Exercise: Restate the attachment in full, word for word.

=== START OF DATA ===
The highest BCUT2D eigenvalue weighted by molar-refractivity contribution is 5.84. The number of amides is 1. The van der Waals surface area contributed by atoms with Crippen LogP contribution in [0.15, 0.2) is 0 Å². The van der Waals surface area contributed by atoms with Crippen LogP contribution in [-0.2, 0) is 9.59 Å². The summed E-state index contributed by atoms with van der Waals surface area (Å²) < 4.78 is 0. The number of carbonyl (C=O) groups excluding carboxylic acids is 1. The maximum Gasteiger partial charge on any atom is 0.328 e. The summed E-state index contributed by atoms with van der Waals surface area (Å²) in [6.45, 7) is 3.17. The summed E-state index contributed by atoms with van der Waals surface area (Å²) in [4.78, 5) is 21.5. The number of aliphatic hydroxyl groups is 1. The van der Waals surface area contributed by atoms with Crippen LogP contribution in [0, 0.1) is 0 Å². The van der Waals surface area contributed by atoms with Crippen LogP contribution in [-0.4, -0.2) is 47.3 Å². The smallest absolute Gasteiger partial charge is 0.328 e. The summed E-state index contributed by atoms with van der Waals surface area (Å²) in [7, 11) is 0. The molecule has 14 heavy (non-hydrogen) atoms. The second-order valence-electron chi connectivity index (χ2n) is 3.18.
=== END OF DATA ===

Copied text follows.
The highest BCUT2D eigenvalue weighted by molar-refractivity contribution is 5.84. The number of amides is 1. The van der Waals surface area contributed by atoms with Crippen LogP contribution in [0.15, 0.2) is 0 Å². The van der Waals surface area contributed by atoms with Crippen LogP contribution in [-0.2, 0) is 9.59 Å². The summed E-state index contributed by atoms with van der Waals surface area (Å²) < 4.78 is 0. The number of carbonyl (C=O) groups excluding carboxylic acids is 1. The maximum Gasteiger partial charge on any atom is 0.328 e. The summed E-state index contributed by atoms with van der Waals surface area (Å²) in [6.45, 7) is 3.17. The summed E-state index contributed by atoms with van der Waals surface area (Å²) in [4.78, 5) is 21.5. The number of aliphatic hydroxyl groups is 1. The van der Waals surface area contributed by atoms with Crippen LogP contribution in [0, 0.1) is 0 Å². The van der Waals surface area contributed by atoms with Crippen LogP contribution in [-0.4, -0.2) is 47.3 Å². The smallest absolute Gasteiger partial charge is 0.328 e. The summed E-state index contributed by atoms with van der Waals surface area (Å²) in [7, 11) is 0. The molecule has 14 heavy (non-hydrogen) atoms. The second-order valence-electron chi connectivity index (χ2n) is 3.18.